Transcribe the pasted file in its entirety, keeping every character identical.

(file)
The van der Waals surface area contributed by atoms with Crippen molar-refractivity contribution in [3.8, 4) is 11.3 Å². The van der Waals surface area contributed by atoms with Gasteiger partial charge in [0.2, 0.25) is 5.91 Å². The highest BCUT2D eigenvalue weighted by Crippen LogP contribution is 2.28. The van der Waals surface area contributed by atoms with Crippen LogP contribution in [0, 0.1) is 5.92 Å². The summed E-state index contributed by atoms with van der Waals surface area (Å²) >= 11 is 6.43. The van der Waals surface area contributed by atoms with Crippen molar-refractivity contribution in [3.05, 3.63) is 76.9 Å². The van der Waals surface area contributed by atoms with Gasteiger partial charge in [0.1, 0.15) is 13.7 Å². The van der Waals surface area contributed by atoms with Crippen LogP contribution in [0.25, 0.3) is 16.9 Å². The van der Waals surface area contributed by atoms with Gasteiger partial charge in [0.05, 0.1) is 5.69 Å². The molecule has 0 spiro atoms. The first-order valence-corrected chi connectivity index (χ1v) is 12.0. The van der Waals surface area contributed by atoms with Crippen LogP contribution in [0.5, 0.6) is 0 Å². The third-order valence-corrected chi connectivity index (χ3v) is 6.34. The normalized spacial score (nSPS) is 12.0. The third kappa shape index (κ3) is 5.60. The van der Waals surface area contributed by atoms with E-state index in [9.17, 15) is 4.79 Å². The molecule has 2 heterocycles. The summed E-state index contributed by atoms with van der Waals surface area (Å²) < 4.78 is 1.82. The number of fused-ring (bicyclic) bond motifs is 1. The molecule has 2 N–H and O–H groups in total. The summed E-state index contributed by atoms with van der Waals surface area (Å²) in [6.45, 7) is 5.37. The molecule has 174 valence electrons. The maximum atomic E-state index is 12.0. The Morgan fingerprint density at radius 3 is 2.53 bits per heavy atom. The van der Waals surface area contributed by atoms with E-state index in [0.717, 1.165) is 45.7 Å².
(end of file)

The van der Waals surface area contributed by atoms with Crippen molar-refractivity contribution in [3.8, 4) is 11.3 Å². The van der Waals surface area contributed by atoms with Gasteiger partial charge in [0.2, 0.25) is 5.91 Å². The highest BCUT2D eigenvalue weighted by Crippen LogP contribution is 2.28. The van der Waals surface area contributed by atoms with Crippen LogP contribution in [0, 0.1) is 5.92 Å². The summed E-state index contributed by atoms with van der Waals surface area (Å²) >= 11 is 6.43. The van der Waals surface area contributed by atoms with Crippen molar-refractivity contribution in [3.05, 3.63) is 76.9 Å². The van der Waals surface area contributed by atoms with Gasteiger partial charge in [0.1, 0.15) is 13.7 Å². The van der Waals surface area contributed by atoms with Crippen LogP contribution in [0.25, 0.3) is 16.9 Å². The van der Waals surface area contributed by atoms with Gasteiger partial charge in [0.05, 0.1) is 5.69 Å². The molecule has 0 spiro atoms. The first-order valence-corrected chi connectivity index (χ1v) is 12.0. The van der Waals surface area contributed by atoms with Crippen LogP contribution in [0.5, 0.6) is 0 Å². The third-order valence-corrected chi connectivity index (χ3v) is 6.34. The normalized spacial score (nSPS) is 12.0. The third kappa shape index (κ3) is 5.60. The van der Waals surface area contributed by atoms with E-state index in [9.17, 15) is 4.79 Å². The molecule has 2 heterocycles. The summed E-state index contributed by atoms with van der Waals surface area (Å²) < 4.78 is 1.82. The number of fused-ring (bicyclic) bond motifs is 1. The molecule has 2 N–H and O–H groups in total. The summed E-state index contributed by atoms with van der Waals surface area (Å²) in [6.45, 7) is 5.37. The molecule has 174 valence electrons. The maximum atomic E-state index is 12.0. The Morgan fingerprint density at radius 3 is 2.53 bits per heavy atom. The van der Waals surface area contributed by atoms with E-state index in [0.717, 1.165) is 45.7 Å².